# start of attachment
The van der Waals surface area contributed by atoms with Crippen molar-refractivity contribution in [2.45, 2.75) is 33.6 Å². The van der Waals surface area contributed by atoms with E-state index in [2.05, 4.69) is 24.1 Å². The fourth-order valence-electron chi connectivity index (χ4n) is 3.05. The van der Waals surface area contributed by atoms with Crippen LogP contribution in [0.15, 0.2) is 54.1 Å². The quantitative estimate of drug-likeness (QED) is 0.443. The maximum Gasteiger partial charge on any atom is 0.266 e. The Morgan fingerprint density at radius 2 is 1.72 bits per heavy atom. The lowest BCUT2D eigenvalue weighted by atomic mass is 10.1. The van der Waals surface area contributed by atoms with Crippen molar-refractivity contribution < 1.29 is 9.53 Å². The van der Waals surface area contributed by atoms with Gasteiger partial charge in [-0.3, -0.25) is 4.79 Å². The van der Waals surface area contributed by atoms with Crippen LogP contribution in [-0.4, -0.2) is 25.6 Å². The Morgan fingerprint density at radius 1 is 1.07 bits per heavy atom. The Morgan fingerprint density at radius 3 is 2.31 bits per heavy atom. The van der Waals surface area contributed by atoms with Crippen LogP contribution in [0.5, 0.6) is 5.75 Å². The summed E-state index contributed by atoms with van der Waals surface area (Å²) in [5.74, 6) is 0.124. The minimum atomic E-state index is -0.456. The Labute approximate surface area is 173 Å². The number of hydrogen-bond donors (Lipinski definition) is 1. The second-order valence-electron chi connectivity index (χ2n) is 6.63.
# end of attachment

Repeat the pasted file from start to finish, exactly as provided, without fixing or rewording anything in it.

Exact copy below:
The van der Waals surface area contributed by atoms with Crippen molar-refractivity contribution in [2.45, 2.75) is 33.6 Å². The van der Waals surface area contributed by atoms with E-state index in [2.05, 4.69) is 24.1 Å². The fourth-order valence-electron chi connectivity index (χ4n) is 3.05. The van der Waals surface area contributed by atoms with Crippen LogP contribution in [0.15, 0.2) is 54.1 Å². The quantitative estimate of drug-likeness (QED) is 0.443. The maximum Gasteiger partial charge on any atom is 0.266 e. The Morgan fingerprint density at radius 2 is 1.72 bits per heavy atom. The lowest BCUT2D eigenvalue weighted by atomic mass is 10.1. The van der Waals surface area contributed by atoms with Crippen molar-refractivity contribution < 1.29 is 9.53 Å². The van der Waals surface area contributed by atoms with Gasteiger partial charge in [-0.3, -0.25) is 4.79 Å². The van der Waals surface area contributed by atoms with Crippen LogP contribution in [-0.4, -0.2) is 25.6 Å². The Morgan fingerprint density at radius 1 is 1.07 bits per heavy atom. The Morgan fingerprint density at radius 3 is 2.31 bits per heavy atom. The van der Waals surface area contributed by atoms with Crippen LogP contribution in [0.5, 0.6) is 5.75 Å². The summed E-state index contributed by atoms with van der Waals surface area (Å²) in [5.74, 6) is 0.124. The minimum atomic E-state index is -0.456. The Labute approximate surface area is 173 Å². The number of hydrogen-bond donors (Lipinski definition) is 1. The second-order valence-electron chi connectivity index (χ2n) is 6.63.